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I have never used/installed win8, so the following may not be the right way to go in your particular case. Having said that, I just did a win7 + 8 Linux distros (Kubuntu, Trisquel, Puppy, Slitaz, Arch, Slackware, Dragora, Kali) multi boot in a laptop with 160 gb in HDD with 1 common swap partition for all Linux distros and 1 partition for data, and another ...


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dual boot windows 8.1 and Ubuntu 14-10 Install Windows 8.1 Install Ubuntu Restart Your computer will no show you the option to select the operating system that you want to boot. Don't worry, boot into Ubuntu Open a terminal Run de following command update-grub Enjoy your dual boot!


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it is a bug.if you are installing using pendrive just modify the filename "grub-efi-amd64-signed_1.9~ubuntu12.04.4+1.99-21ubuntu3.10_amd.deb" in directory /pool/main/g/grub2-signed/ by adding 64 at last before ".deb".works 1000%


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If you have successfully installed Windows 7 with UEFI then everything should be in place. You would just need to boot the Ubuntu media the same way for installation and it should provide you the install alongside option. 1) Will I lose much functionality or efficiency if I simply switch the bios to legacy and do everything that way, which seems to be ...


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If this were a desktop as opposed to a laptop, and you don't specify, I might advise cloning the partitions to separate hard drives and literally switching off the drive you don't wish accessed. That's what I'd do. UPDATE: I found the answer ON THIS SITE It is entirely possible to get exactly what you want, but in my opinion it is not remotely easy. ...


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FYI, I believe this can be achieved with the latest image. It worked for me. Please read la7low's post here Thank you la7low!


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Windows should be detected while you manually install Ubuntu 14.10 and added to GRUB. If it is not added initially, boot into Ubuntu, install Boot Repair and run that. That should add Windows 10 to your GRUB. Source: I have run a Windows 10, Ubuntu 14.10, elementary OS, Fedora quad boot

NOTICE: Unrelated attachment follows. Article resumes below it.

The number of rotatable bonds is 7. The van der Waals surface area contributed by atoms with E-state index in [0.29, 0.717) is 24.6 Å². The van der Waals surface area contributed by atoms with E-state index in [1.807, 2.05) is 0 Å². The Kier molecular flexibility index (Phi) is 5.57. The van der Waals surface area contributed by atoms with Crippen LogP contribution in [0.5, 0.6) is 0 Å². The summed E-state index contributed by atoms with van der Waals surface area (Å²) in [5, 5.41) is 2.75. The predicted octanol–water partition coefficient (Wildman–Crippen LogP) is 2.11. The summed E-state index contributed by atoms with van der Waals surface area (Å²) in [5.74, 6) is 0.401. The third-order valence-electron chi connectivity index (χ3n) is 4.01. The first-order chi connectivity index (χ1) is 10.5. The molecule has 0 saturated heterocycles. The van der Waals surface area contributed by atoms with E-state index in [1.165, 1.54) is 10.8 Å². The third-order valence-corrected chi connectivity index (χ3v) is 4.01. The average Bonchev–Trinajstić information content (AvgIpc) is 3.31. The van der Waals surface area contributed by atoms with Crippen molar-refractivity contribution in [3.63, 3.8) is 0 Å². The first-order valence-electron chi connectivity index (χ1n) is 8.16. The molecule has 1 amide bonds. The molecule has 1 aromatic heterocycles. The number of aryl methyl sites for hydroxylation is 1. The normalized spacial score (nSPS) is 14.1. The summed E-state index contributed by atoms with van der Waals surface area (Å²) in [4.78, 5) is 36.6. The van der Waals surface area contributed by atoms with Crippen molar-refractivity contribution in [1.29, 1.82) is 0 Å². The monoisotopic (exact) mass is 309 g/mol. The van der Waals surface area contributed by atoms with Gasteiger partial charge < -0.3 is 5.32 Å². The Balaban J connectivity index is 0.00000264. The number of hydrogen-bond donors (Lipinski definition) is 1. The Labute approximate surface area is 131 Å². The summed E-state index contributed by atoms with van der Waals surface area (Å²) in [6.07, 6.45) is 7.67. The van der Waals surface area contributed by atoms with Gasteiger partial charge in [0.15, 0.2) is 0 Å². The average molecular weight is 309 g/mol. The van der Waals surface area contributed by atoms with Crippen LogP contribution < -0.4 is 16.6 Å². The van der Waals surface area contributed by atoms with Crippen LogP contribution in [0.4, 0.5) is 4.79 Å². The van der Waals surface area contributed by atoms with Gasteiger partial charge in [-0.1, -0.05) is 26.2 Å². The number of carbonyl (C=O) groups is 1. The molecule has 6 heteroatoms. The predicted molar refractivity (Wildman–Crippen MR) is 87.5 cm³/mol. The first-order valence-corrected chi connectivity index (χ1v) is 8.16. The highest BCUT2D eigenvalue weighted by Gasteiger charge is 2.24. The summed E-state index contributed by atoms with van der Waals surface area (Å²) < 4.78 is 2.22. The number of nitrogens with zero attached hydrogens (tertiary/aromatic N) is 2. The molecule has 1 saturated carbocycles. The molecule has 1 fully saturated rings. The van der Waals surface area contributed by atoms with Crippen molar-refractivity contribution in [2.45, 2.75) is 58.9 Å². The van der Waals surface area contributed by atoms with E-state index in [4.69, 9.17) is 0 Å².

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You need to free up space or your device - you can use a bog standard android file manager for this (you may need to delete some large apps as well) - though it can help to have a program such as a DiskUsage which shows which files are taking up space: For installation, What hardware does Ubuntu Touch support? should be helpful


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I found a long and dangerous (for my tab) way to install it although it is not dual booting. I installed Ubuntu 14.04 onto an ssd card and swapped out the prebuilt ssd card for the one with Ubuntu. For some reason the touch screen quit working with Ubuntu though.


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I had a somehow similar problem. After installing ubuntu side-by-side with windows 8, it always booted straight into windows. My solution: Even though I installed ubuntu with bios-boot-setting UEFI, I can now boot ubuntu by setting bios-boot-setting back to legacy. For booting windows I set it to UEFI. Of course, entering the bios each time I want to boot ...


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99% the answer would be "yes" - but not 100% sure. It's impossible to tell about ALL Asus computers, but really I've never seen a modern laptop being unable to run Ubuntu and Windows in dual boot. (Maybe I'm just lucky ;)) I recommend you to try Xubuntu or Lubuntu, they should run faster than Ubuntu.


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Since both OSes had issues, it is not a software issue. Diagnostics cannot check all the possible functions of the hardware. You may be lucky, perhaps it's simply a temperature issue and it's freezing on overheating. What kinds of temperatures are you seeing on CPU and GPU? Does your bios have a system event log? Does it show any failure warnings? If you ...


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Changing the partition size does not automatically change the filesystem size, so try just putting the partitions back to the way they were, and see if Windows not works. If so, resize next time from within Windows, then run chkdisk a few times before doing anything else. Did you look on the bottom of the machine for a label with a product key (if you ...


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lil late but i felt i would share this.. found myself in a similar position..u can use this to download your windows back from ms http://windows.microsoft.com/en-us/windows-8/create-reset-refresh-media


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Assuming that your Linux file system is on (hd0,1) If you want to list files in the partition try grub> ls (hd0,1)/ (It will only with the filesystem containing Linux) grub> set root=(hd0,1) Also check the name for your vmlinuz and initrd file. grub> linux /boot/vmlinuz root=/dev/sda1 (sda1 will change according to your Linux filesystem) ...


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I figured it out. Windows has a unique bootloader that unetbootin - designed for linux - doesn't correctly see and use. Used a friends computer and made a flash drive with rufus with no problem whatsoever. Thanks for being completely useless for three months.


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The EFI partition just contains a FAT filesystem, so you can mount it, create a directory /EFI/ubuntu and copy /usr/lib/grub/x86_64-efi-signed/grubx64.efi.signed into /EFI/ubuntu/grubx64.efi and /usr/lib/shim/shim.efi.signed into /EFI/ubuntu/shimx64.efi. Now if your nvram boot entry was deleted,m you will need to use efibootmgr to create another. One real ...